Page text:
Harold Holzer Named Director of the Roosevelt House Public Policy Institute at Hunter College
Harold Holzer in his home in Rye, N.Y. He is the next director of the Roosevelt House Public Policy Institute at Hunter College. Credit: Andrew Sullivan for The New York Times
August 13, 2015-Hunter College President Jennifer J. Raab today announced the appointment of Harold Holzer as the Jonathan F. Fanton Director of the College's Roosevelt House Public Policy Institute. Holzer, who until last month was the Senior Vice President for Public Affairs at The Metropolitan Museum of Art, is one of the nation's foremost scholars on Abraham Lincoln and the political culture of the Civil War era.
In his new role at Roosevelt House, which since its opening in 2010 has become a magnet for some of the world's top public policy and human rights leaders, Holzer will oversee the institute's public programming, student curricula and academic research. He also will work with President Raab and Hunter's provost to continue to refine the institute's role as a leading center of public discourse in New York City and around the world. Holzer also will serve on the Hunter faculty as a professor in the history department.
Holzer's position at Roosevelt House is named for its first director, Jonathan F. Fanton, the former president of the John D. and Catherine T. MacArthur Foundation and of the New School, who left Roosevelt House in 2014 to become president of the American Academy of Arts and Sciences. Jack Rosenthal, the distinguished New York Times journalist, editor and executive, served as the interim director for the past year.
"As a preeminent presidential scholar who went on to an extraordinary career in government, public policy and communications, no one understands the mission of Roosevelt House better than Harold Holzer," said President Raab. "He is uniquely suited to lead a thriving center for public policy and important human rights figures to a new level of prominence, and sustain the legacy of Franklin and Eleanor Roosevelt for our students and the public now and for generations to come. Harold also is a lifelong New Yorker and the product of the CUNY system who worked for one of Hunter's greatest alumnae, the late Congresswoman Bella Abzug. All of us at Hunter are delighted to welcome Harold."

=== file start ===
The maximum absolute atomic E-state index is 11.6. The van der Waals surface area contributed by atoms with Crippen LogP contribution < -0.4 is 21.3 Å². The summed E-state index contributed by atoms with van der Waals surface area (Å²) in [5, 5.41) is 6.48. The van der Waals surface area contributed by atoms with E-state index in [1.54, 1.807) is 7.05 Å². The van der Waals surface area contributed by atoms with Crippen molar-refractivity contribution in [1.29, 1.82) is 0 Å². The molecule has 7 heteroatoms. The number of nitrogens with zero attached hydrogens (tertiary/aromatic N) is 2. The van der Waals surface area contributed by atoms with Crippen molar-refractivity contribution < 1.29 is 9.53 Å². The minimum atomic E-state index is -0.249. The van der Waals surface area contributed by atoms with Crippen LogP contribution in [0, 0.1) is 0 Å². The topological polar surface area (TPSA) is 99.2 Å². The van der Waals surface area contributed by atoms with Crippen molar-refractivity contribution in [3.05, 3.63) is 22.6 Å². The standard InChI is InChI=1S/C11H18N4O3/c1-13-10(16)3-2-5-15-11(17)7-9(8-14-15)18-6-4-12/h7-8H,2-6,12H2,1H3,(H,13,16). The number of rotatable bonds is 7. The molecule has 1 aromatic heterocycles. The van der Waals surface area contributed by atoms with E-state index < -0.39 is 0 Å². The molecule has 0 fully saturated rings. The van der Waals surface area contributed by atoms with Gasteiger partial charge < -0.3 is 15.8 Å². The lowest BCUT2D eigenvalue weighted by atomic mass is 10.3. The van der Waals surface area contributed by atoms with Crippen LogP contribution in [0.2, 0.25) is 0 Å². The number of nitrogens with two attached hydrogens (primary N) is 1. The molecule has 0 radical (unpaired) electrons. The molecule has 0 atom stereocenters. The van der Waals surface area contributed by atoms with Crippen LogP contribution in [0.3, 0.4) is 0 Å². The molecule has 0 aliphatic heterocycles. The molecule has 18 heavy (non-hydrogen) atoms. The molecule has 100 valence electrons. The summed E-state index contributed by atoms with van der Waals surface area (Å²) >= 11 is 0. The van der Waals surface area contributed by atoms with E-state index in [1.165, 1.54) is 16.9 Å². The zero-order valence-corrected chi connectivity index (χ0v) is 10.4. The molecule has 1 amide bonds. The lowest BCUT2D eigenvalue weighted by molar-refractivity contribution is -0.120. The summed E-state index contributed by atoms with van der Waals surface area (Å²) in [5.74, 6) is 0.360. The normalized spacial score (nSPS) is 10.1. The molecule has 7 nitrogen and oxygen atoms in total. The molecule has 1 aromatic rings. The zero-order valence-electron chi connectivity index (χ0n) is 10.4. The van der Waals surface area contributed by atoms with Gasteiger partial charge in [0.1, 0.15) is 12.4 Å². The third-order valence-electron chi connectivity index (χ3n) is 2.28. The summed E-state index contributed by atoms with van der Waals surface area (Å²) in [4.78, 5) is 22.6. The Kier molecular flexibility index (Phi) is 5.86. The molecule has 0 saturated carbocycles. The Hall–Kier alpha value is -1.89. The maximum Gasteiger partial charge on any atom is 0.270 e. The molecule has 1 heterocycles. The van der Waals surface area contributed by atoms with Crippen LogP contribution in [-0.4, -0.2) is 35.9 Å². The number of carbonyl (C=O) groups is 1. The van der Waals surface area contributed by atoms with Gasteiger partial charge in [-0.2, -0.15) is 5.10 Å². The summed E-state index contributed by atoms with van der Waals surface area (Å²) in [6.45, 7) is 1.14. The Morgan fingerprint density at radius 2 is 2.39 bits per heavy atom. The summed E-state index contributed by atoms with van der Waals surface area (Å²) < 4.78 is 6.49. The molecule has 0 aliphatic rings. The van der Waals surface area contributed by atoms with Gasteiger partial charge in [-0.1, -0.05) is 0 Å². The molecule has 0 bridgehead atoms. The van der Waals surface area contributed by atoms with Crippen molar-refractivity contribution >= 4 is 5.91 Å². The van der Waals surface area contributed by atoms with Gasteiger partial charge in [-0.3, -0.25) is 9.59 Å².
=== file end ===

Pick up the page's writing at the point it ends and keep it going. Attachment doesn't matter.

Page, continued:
Holzer has written, co-authored, or edited 50 books about Lincoln and the Civil War period, and contributed hundreds of articles about both subjects to various magazines and journals, as well as chapters and introductions for more than 60 other books. A peripatetic lecturer, Holzer has received numerous awards and honors, including the 2008 National Humanities Medal from former President George W. Bush and the coveted 2015 Gilder Lehrman Lincoln Prize for his most recent book, "Lincoln and the Power of the Press: The War for Public Opinion." In addition, President Clinton named Holzer in 2000 to the national Lincoln Bicentennial Commission, which he co-chaired for eight years, and since then has chaired its successor organization, the Lincoln Bicentennial Foundation.
"What I particularly love about Roosevelt House is that President Raab has made it both a touchstone to the past and a laboratory for the future," said Holzer. "It's a landmark home where an exceptional President and First Lady worked to advance freedom. And it's become a center for dialogue about policy and human rights that challenge us today. I've been fortunate to lead a professional life devoted to public affairs, the civic realm and American history, and Roosevelt House represents all this and more, at the highest levels. I look forward to working with Roosevelt House's fine professional and academic staffs, and President Raab and her team at Hunter to build on the institute's many accomplishments."
Prior to joining the Met more than two decades ago, Holzer was the public information director at WNET/Channel 13, and after that worked at the New York State Urban Development Corporation under the late Governor Mario M. Cuomo. He started his career as a newspaper reporter and editor before serving as a campaign and congressional press secretary for Congresswoman Abzug, who graduated from Hunter in 1942, and then as a press secretary on Cuomo's New York City mayoral campaign. Holzer was educated at Queens College, and also has been awarded seven honorary degrees. He is married and has two adult children and a grandson.
The Roosevelt House Public Policy Institute at Hunter College
Roosevelt House, an integral part of Hunter College since 1943, re-opened in 2010 as a public policy institute honoring the distinguished legacy of Franklin and Eleanor Roosevelt. Its mission is three-fold: to educate students in public policy and human rights, to support faculty research, and to foster creative dialogue. The new institute provides opportunities for students to analyze public policy and experience meaningful civic engagement; for faculty to research, teach, and write about important issues of the day; and for scholarly and public audiences to participate in high-profile lectures, seminars, and conferences.